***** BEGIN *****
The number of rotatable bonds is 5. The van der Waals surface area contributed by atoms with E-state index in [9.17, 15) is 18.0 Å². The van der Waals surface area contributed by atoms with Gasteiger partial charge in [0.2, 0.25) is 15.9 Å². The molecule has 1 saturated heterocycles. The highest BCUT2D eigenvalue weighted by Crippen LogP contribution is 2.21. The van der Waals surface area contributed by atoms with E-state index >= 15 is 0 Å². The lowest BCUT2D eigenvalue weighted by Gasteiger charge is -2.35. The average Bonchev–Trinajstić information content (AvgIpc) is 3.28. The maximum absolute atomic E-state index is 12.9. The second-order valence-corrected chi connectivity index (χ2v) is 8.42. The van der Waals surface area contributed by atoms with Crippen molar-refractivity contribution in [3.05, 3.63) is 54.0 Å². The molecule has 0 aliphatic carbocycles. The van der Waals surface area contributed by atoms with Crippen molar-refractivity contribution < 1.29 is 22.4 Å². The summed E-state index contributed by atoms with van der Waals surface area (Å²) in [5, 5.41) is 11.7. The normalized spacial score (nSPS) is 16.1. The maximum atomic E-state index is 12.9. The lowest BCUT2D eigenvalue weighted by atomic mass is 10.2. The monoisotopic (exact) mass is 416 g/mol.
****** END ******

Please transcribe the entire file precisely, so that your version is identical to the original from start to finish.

The number of rotatable bonds is 5. The van der Waals surface area contributed by atoms with E-state index in [9.17, 15) is 18.0 Å². The van der Waals surface area contributed by atoms with Gasteiger partial charge in [0.2, 0.25) is 15.9 Å². The molecule has 1 saturated heterocycles. The highest BCUT2D eigenvalue weighted by Crippen LogP contribution is 2.21. The van der Waals surface area contributed by atoms with E-state index >= 15 is 0 Å². The lowest BCUT2D eigenvalue weighted by Gasteiger charge is -2.35. The average Bonchev–Trinajstić information content (AvgIpc) is 3.28. The maximum absolute atomic E-state index is 12.9. The second-order valence-corrected chi connectivity index (χ2v) is 8.42. The van der Waals surface area contributed by atoms with Crippen molar-refractivity contribution in [3.05, 3.63) is 54.0 Å². The molecule has 0 aliphatic carbocycles. The van der Waals surface area contributed by atoms with Crippen molar-refractivity contribution < 1.29 is 22.4 Å². The summed E-state index contributed by atoms with van der Waals surface area (Å²) in [5, 5.41) is 11.7. The normalized spacial score (nSPS) is 16.1. The maximum atomic E-state index is 12.9. The lowest BCUT2D eigenvalue weighted by atomic mass is 10.2. The monoisotopic (exact) mass is 416 g/mol.